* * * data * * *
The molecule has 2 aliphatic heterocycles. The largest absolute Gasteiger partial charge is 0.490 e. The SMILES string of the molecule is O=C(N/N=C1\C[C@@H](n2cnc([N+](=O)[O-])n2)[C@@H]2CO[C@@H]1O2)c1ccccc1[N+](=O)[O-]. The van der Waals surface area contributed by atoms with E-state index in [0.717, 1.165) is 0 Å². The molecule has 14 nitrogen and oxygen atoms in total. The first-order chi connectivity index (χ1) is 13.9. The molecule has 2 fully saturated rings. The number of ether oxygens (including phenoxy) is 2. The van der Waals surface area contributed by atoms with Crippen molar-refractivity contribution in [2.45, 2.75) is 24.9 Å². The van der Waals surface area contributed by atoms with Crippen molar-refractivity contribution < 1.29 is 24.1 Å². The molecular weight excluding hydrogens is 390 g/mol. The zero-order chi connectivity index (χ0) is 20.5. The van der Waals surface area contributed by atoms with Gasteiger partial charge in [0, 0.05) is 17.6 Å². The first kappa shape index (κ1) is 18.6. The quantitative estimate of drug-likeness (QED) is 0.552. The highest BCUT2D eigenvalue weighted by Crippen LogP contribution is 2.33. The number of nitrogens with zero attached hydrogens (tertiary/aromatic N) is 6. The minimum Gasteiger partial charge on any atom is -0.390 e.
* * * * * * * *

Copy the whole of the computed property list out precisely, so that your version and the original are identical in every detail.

The molecule has 2 aliphatic heterocycles. The largest absolute Gasteiger partial charge is 0.490 e. The SMILES string of the molecule is O=C(N/N=C1\C[C@@H](n2cnc([N+](=O)[O-])n2)[C@@H]2CO[C@@H]1O2)c1ccccc1[N+](=O)[O-]. The van der Waals surface area contributed by atoms with E-state index in [0.717, 1.165) is 0 Å². The molecule has 14 nitrogen and oxygen atoms in total. The first-order chi connectivity index (χ1) is 13.9. The molecule has 2 fully saturated rings. The number of ether oxygens (including phenoxy) is 2. The van der Waals surface area contributed by atoms with Crippen molar-refractivity contribution in [2.45, 2.75) is 24.9 Å². The van der Waals surface area contributed by atoms with Crippen molar-refractivity contribution < 1.29 is 24.1 Å². The molecular weight excluding hydrogens is 390 g/mol. The zero-order chi connectivity index (χ0) is 20.5. The van der Waals surface area contributed by atoms with Gasteiger partial charge in [0, 0.05) is 17.6 Å². The first kappa shape index (κ1) is 18.6. The quantitative estimate of drug-likeness (QED) is 0.552. The highest BCUT2D eigenvalue weighted by Crippen LogP contribution is 2.33. The number of nitrogens with zero attached hydrogens (tertiary/aromatic N) is 6. The minimum Gasteiger partial charge on any atom is -0.390 e.